My newly fresh yet oh so already weathered motherhood ego has taken many bruises, bumps, and let’s be honest, major falls along the way. I don’t expect the ego injuries to disappear anytime soon. I’ve begun to learn they are and will continue to be what makes me “mom” on a daily basis. I’m okay with that. In fact, I am more than okay with that. It has brought me down to a level of normal where I do not focus on societal and personal expectations, or what Pinterest tells me I should be creating.
Instead I focus on being me. My ego can take a hike.
As a mom, if you have never, ever, ever shed one tear – I mean, even a slow dramatic tear roll down your face -- then PLEASE tell me your emotional strategy secrets. Like. Right. Now.
The reality of the "perfect" mom is she has it all emotionally in check. Nothing phases her, not even a toddler drawing markers all over your brand new floors explaining “it was an accident” or your newborn shrieking for attention while you quickly try once again to potty train your stubborn toddler who is unrolling all the toilet paper.
From the first moment I brought my first born home (WHERE IS THE BABY MANUAL?!) I shed tears. They continued. Some days they flowed like the rivers of the Nile. Then two kids came along. I learned to accept the fact it was best to just let the tears appear. To Kim Kardashian ugly cry and just let it happen. Tears are a way of emotionally letting go and eventually learning to exhale and start again.
Move forward, don’t look back, and continue to conquer motherhood the best instinctual way you know how.
Failures. Fiascos. Fumbles.
The mere idea of failure still is a really difficult concept for me to grasp. While I am the first to admit to many #momfails, the term failure seems so harsh. As if each of us does not feel like a total failure at some point (or daily) as a mom, let’s focus on less personal and social judgement and more open-mindedness. Thus, the transition from failure to fumble.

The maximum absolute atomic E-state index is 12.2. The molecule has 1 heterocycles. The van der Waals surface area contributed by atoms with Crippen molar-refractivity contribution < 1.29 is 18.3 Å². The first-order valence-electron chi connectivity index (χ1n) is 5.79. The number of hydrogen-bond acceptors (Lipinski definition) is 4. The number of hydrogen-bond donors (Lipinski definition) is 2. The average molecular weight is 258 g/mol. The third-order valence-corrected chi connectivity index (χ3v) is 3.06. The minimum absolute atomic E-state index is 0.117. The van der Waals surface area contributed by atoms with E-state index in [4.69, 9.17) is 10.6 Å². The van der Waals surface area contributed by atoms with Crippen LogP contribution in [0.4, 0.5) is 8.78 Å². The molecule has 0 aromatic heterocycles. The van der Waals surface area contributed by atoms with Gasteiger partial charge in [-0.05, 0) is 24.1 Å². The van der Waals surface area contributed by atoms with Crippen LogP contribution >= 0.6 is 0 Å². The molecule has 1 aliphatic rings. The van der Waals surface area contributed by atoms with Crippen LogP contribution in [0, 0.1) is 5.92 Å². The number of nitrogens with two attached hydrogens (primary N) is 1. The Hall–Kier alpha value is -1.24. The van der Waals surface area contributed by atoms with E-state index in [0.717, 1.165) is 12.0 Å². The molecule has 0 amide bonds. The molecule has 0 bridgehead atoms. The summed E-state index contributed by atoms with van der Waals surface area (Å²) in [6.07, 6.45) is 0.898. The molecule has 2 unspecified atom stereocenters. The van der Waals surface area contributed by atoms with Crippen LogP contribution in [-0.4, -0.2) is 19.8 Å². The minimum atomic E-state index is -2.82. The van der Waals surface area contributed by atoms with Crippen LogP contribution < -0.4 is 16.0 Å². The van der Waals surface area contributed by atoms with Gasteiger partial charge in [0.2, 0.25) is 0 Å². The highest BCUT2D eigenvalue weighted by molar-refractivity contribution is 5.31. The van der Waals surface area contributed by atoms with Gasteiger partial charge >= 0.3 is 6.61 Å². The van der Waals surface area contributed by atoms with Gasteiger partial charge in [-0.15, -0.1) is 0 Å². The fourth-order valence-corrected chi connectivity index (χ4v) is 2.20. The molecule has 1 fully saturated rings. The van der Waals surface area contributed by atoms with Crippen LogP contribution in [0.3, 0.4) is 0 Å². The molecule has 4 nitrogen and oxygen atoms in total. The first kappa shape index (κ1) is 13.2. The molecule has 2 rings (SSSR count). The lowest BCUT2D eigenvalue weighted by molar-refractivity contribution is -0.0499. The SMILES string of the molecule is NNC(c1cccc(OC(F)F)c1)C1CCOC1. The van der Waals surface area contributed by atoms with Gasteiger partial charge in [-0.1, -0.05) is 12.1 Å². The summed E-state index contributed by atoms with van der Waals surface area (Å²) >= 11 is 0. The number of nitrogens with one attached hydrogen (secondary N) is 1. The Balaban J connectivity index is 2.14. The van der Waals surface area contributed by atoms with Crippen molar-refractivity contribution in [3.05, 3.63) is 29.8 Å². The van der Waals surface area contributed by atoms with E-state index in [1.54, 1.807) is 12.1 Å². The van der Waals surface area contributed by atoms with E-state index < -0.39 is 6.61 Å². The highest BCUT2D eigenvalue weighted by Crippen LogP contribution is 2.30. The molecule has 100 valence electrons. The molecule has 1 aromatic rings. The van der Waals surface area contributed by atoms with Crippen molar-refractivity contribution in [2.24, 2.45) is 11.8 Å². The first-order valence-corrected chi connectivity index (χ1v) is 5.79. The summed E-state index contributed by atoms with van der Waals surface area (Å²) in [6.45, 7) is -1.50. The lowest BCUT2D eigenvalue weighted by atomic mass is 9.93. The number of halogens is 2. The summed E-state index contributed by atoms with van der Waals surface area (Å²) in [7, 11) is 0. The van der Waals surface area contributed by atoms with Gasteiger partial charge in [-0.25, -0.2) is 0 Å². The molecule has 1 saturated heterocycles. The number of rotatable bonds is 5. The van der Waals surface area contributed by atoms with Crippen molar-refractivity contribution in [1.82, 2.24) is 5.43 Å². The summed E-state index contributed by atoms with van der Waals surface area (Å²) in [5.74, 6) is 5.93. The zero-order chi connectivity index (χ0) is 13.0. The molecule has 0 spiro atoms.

|That time when you have to lead parent-teacher interviews in 30 mins and rush a birthday "cake" only to realize you have no candles. #momfail|
My Type A drive for being the best quickly took a deep nose dive after the birth of my kids. When my firstborn was wailing uncontrollably in the wee hours of the morning and I could not get her to stop, I fumbled. When I tried to YouTube multiple ways to properly swaddle only to have my kids break out 2.3 seconds later…I fumbled. Those times I swore I’d never use TV as a babysitter yet I turned on Doc McStuffins one more time to quickly make dinner, I fumbled. When I told my husband I resented him because he was not a mom and did not understand anything I was going through…I fumbled (or did I?).
I have learned to accept fumbles as part of my day. I used to look at fumbles with such self-loathing and disappointment. That was not healthy. It did not get me any further ahead. I needed to embrace my blunders and look at it as a means of picking myself up off the ground and growing from the experience.
To me, fumble is synonymous with acceptance. I’ve accepted the fact I will make mistakes. I will continue to make mistakes. But it is what I choose to do after I have made my mistakes that is most important.
Failures to fumbles. Fumbles to acceptance. Acceptance to growth.
There is no perfect mom. There will never be a perfect mom. What makes us “perfect” is what makes us human – being raw, real, exposed. We struggle, we succeed, we cry, we celebrate. Whether it is losing your cool over hearing “there is so much poop mom” or doing a victory dance over your littlest pointing out a cow in a story, you’re doing what you do best – being a mom. We strive to let our kids know that mistakes are okay; they are part of being human. So why do we not take the same life lessons we are teaching our littles and adopt the same notion? Let’s celebrate our successes and celebrate our failures.
You are not perfect and I am not perfect, because perfect just doesn’t exist.
You keep being you. I’ll keep being me.
Together we will be perfectly imperfect REAL moms.